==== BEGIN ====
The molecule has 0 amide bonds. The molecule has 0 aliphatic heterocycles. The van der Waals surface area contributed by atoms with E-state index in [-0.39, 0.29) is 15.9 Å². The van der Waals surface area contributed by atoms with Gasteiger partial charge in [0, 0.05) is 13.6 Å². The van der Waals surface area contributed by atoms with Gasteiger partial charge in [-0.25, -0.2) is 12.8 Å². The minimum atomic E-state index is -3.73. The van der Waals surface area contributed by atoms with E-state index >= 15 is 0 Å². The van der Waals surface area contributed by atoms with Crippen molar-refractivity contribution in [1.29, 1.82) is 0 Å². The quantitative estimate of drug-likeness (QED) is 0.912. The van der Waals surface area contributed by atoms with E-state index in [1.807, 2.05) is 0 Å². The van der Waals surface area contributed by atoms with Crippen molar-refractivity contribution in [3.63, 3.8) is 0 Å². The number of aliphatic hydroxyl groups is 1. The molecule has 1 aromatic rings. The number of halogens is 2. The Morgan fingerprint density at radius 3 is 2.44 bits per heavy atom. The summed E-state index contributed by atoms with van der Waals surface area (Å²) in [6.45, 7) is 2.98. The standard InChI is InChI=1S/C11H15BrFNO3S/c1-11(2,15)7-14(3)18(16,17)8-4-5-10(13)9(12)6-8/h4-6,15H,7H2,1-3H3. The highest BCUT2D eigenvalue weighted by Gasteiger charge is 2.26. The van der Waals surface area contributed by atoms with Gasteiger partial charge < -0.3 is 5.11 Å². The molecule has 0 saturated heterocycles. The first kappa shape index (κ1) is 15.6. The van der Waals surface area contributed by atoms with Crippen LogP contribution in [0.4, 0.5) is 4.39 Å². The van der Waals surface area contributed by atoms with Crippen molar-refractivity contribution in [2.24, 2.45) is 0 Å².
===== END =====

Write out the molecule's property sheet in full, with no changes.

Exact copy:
The molecule has 0 amide bonds. The molecule has 0 aliphatic heterocycles. The van der Waals surface area contributed by atoms with E-state index in [-0.39, 0.29) is 15.9 Å². The van der Waals surface area contributed by atoms with Gasteiger partial charge in [0, 0.05) is 13.6 Å². The van der Waals surface area contributed by atoms with Gasteiger partial charge in [-0.25, -0.2) is 12.8 Å². The minimum atomic E-state index is -3.73. The van der Waals surface area contributed by atoms with E-state index >= 15 is 0 Å². The van der Waals surface area contributed by atoms with Crippen molar-refractivity contribution in [1.29, 1.82) is 0 Å². The quantitative estimate of drug-likeness (QED) is 0.912. The van der Waals surface area contributed by atoms with E-state index in [1.807, 2.05) is 0 Å². The van der Waals surface area contributed by atoms with Crippen molar-refractivity contribution in [3.63, 3.8) is 0 Å². The number of aliphatic hydroxyl groups is 1. The molecule has 1 aromatic rings. The number of halogens is 2. The Morgan fingerprint density at radius 3 is 2.44 bits per heavy atom. The summed E-state index contributed by atoms with van der Waals surface area (Å²) in [6.45, 7) is 2.98. The standard InChI is InChI=1S/C11H15BrFNO3S/c1-11(2,15)7-14(3)18(16,17)8-4-5-10(13)9(12)6-8/h4-6,15H,7H2,1-3H3. The highest BCUT2D eigenvalue weighted by Gasteiger charge is 2.26. The van der Waals surface area contributed by atoms with Gasteiger partial charge < -0.3 is 5.11 Å². The molecule has 0 saturated heterocycles. The first kappa shape index (κ1) is 15.6. The van der Waals surface area contributed by atoms with Crippen LogP contribution in [0.4, 0.5) is 4.39 Å². The van der Waals surface area contributed by atoms with Crippen molar-refractivity contribution in [2.24, 2.45) is 0 Å².